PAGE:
While guests at Thailandâ€™s Banyan Tree Phuket lounge by their villasâ€™ private plunge pools, watch the sunset at Bang Tao Beach, and bliss out at the spa, some serious schooling goes down a few hundred feet away at the Banyan Tree Spa Academy. Spa therapists at Banyan Treeâ€™s 42 resorts worldwide must complete 350 hours of Spa Academy training: anatomy, theory, and customer service classes; how-to lessons on making body scrubs and herbal sachets; and hands-on workshops to learn how to masterfully perform every single treatment on the Banyan Tree Spa menu.
On a recent trip to Thailand, I traded vacation for vocation for a few hours and spent a morning as a Banyan Tree therapist in training. I shadowed therapists as they prepped the spaâ€™s treatment rooms â€“ 20 pavilions cocooned in lush tropical gardens â€“ for the dayâ€™s services. (The spa opens at 10am, but therapists are already at work by eight.) In a small lab room, a few women mashed a green apple body scrub in a mortar, while others worked to set up each room, using a 44-point checklist as their guide.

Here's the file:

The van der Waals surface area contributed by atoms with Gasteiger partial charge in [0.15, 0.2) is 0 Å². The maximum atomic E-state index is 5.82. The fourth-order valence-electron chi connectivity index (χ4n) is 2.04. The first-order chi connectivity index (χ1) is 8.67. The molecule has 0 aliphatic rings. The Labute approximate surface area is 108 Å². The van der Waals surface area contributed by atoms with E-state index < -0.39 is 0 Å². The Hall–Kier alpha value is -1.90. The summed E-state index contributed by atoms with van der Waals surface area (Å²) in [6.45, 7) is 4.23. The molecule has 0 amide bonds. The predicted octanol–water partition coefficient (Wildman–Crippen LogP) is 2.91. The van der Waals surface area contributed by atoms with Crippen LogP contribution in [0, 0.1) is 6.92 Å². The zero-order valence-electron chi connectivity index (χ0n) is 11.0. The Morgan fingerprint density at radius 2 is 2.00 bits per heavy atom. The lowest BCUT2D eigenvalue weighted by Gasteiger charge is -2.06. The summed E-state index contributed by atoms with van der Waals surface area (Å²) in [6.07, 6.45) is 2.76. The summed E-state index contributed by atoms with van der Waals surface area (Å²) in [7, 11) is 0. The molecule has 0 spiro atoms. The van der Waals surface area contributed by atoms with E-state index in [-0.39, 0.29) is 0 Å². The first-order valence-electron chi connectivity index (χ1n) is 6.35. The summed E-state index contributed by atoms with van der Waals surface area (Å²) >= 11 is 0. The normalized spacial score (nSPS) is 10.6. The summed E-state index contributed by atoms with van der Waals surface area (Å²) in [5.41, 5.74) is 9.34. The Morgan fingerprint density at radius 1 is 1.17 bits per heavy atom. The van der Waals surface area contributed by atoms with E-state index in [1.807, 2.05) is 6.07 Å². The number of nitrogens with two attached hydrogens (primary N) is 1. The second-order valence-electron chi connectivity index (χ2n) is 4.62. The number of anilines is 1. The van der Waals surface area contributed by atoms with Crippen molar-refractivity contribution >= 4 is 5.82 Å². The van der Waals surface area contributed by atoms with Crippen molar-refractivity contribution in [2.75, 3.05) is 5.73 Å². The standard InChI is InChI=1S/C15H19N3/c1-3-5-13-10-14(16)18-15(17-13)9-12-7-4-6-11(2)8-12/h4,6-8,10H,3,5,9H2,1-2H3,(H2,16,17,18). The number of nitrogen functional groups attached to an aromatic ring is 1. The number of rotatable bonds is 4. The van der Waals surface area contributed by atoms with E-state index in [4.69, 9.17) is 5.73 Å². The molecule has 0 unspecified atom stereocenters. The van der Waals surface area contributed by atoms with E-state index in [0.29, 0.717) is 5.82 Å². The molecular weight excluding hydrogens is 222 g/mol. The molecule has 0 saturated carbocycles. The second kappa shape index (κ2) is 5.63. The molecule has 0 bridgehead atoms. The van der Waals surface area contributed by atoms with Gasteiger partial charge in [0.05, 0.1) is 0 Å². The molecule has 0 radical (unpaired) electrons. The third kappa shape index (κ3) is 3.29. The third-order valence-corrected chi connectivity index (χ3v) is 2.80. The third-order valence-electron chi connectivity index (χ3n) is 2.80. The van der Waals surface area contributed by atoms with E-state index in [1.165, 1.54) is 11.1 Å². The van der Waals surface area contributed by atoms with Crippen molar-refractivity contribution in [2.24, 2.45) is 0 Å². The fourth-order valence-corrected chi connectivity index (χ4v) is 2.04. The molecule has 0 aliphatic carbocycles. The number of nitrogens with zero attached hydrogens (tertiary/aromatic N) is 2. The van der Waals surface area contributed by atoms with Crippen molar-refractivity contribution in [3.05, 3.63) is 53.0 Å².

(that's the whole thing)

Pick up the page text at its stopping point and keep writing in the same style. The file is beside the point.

Afterward, I headed over to the Spa Academy (housed in a nondescript building adjacent to the resort), where I donned the spaâ€™s signature purple linens for a lesson in Thai massage. The art is one of the first practices therapists learn at the Spa Academy, and anyone whoâ€™s received this ancient, centuries-old treatment can attest to the skill and pressure required by those who administer it. Strength training for the hands and fingers is no joke, I learned, as I winced while counting to ten and squeezing my hand-gripper tool together as tightly as possible. Students perform these exercises daily, and work with their classmates for months in a workshop-style setting, perfecting their massage techniques.